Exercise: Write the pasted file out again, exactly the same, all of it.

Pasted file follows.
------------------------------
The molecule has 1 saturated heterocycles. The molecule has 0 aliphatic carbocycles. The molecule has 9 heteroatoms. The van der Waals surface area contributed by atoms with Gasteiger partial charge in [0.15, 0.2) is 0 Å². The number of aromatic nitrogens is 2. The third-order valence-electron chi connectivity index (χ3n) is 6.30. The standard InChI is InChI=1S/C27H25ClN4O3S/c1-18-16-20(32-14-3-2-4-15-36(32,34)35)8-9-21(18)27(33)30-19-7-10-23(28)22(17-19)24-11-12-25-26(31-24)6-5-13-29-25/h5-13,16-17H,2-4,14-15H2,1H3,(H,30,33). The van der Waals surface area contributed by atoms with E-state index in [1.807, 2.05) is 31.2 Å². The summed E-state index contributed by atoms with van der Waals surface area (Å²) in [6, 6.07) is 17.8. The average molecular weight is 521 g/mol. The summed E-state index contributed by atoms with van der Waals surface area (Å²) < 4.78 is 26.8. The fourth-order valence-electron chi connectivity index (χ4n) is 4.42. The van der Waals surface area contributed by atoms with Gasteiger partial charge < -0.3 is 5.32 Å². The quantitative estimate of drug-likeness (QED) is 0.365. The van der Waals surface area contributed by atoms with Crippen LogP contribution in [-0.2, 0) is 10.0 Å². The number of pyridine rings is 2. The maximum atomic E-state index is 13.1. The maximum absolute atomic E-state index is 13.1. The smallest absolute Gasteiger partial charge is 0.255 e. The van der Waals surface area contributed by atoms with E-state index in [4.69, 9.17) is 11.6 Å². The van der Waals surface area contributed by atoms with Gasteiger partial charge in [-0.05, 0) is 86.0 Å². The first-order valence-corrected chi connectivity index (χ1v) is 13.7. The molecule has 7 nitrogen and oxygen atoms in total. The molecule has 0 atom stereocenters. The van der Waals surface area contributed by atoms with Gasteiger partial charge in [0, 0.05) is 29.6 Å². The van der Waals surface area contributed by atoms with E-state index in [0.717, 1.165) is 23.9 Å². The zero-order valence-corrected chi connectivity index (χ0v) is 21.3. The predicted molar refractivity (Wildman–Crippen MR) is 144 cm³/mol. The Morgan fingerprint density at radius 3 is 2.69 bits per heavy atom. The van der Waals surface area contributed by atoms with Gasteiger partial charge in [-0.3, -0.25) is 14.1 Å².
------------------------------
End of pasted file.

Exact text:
The molecule has 1 saturated heterocycles. The molecule has 0 aliphatic carbocycles. The molecule has 9 heteroatoms. The van der Waals surface area contributed by atoms with Gasteiger partial charge in [0.15, 0.2) is 0 Å². The number of aromatic nitrogens is 2. The third-order valence-electron chi connectivity index (χ3n) is 6.30. The standard InChI is InChI=1S/C27H25ClN4O3S/c1-18-16-20(32-14-3-2-4-15-36(32,34)35)8-9-21(18)27(33)30-19-7-10-23(28)22(17-19)24-11-12-25-26(31-24)6-5-13-29-25/h5-13,16-17H,2-4,14-15H2,1H3,(H,30,33). The van der Waals surface area contributed by atoms with E-state index in [1.807, 2.05) is 31.2 Å². The summed E-state index contributed by atoms with van der Waals surface area (Å²) in [6, 6.07) is 17.8. The average molecular weight is 521 g/mol. The summed E-state index contributed by atoms with van der Waals surface area (Å²) < 4.78 is 26.8. The fourth-order valence-electron chi connectivity index (χ4n) is 4.42. The van der Waals surface area contributed by atoms with Gasteiger partial charge < -0.3 is 5.32 Å². The quantitative estimate of drug-likeness (QED) is 0.365. The van der Waals surface area contributed by atoms with Crippen LogP contribution in [-0.2, 0) is 10.0 Å². The number of pyridine rings is 2. The maximum atomic E-state index is 13.1. The maximum absolute atomic E-state index is 13.1. The smallest absolute Gasteiger partial charge is 0.255 e. The van der Waals surface area contributed by atoms with E-state index in [4.69, 9.17) is 11.6 Å². The van der Waals surface area contributed by atoms with Gasteiger partial charge in [-0.05, 0) is 86.0 Å². The first-order valence-corrected chi connectivity index (χ1v) is 13.7. The molecule has 7 nitrogen and oxygen atoms in total. The molecule has 0 atom stereocenters. The van der Waals surface area contributed by atoms with Gasteiger partial charge in [0, 0.05) is 29.6 Å². The van der Waals surface area contributed by atoms with E-state index in [0.717, 1.165) is 23.9 Å². The zero-order valence-corrected chi connectivity index (χ0v) is 21.3. The predicted molar refractivity (Wildman–Crippen MR) is 144 cm³/mol. The Morgan fingerprint density at radius 3 is 2.69 bits per heavy atom. The van der Waals surface area contributed by atoms with Gasteiger partial charge in [-0.3, -0.25) is 14.1 Å².